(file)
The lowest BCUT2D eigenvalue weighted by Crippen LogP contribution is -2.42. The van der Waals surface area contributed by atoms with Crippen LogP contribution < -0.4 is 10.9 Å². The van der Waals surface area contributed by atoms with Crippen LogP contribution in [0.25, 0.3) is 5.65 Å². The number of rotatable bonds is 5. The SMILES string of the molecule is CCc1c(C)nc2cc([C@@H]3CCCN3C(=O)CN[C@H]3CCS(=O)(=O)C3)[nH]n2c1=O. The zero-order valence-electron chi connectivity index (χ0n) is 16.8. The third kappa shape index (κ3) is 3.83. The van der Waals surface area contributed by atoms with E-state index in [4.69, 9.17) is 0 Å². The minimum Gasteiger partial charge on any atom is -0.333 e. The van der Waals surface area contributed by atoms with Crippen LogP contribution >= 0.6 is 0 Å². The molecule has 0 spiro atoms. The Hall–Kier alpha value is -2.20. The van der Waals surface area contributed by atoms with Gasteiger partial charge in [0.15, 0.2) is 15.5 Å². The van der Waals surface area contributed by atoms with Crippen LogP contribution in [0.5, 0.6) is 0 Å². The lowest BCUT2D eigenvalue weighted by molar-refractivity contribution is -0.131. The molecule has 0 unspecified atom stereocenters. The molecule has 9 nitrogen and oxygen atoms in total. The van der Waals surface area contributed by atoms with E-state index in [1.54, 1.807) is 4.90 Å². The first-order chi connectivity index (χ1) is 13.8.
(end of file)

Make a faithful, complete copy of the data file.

The lowest BCUT2D eigenvalue weighted by Crippen LogP contribution is -2.42. The van der Waals surface area contributed by atoms with Crippen LogP contribution < -0.4 is 10.9 Å². The van der Waals surface area contributed by atoms with Crippen LogP contribution in [0.25, 0.3) is 5.65 Å². The number of rotatable bonds is 5. The SMILES string of the molecule is CCc1c(C)nc2cc([C@@H]3CCCN3C(=O)CN[C@H]3CCS(=O)(=O)C3)[nH]n2c1=O. The zero-order valence-electron chi connectivity index (χ0n) is 16.8. The third kappa shape index (κ3) is 3.83. The van der Waals surface area contributed by atoms with E-state index in [4.69, 9.17) is 0 Å². The minimum Gasteiger partial charge on any atom is -0.333 e. The van der Waals surface area contributed by atoms with Crippen LogP contribution >= 0.6 is 0 Å². The molecule has 0 spiro atoms. The Hall–Kier alpha value is -2.20. The van der Waals surface area contributed by atoms with Gasteiger partial charge in [0.15, 0.2) is 15.5 Å². The van der Waals surface area contributed by atoms with Crippen LogP contribution in [0.5, 0.6) is 0 Å². The lowest BCUT2D eigenvalue weighted by molar-refractivity contribution is -0.131. The molecule has 0 unspecified atom stereocenters. The molecule has 9 nitrogen and oxygen atoms in total. The van der Waals surface area contributed by atoms with E-state index in [1.54, 1.807) is 4.90 Å². The first-order chi connectivity index (χ1) is 13.8.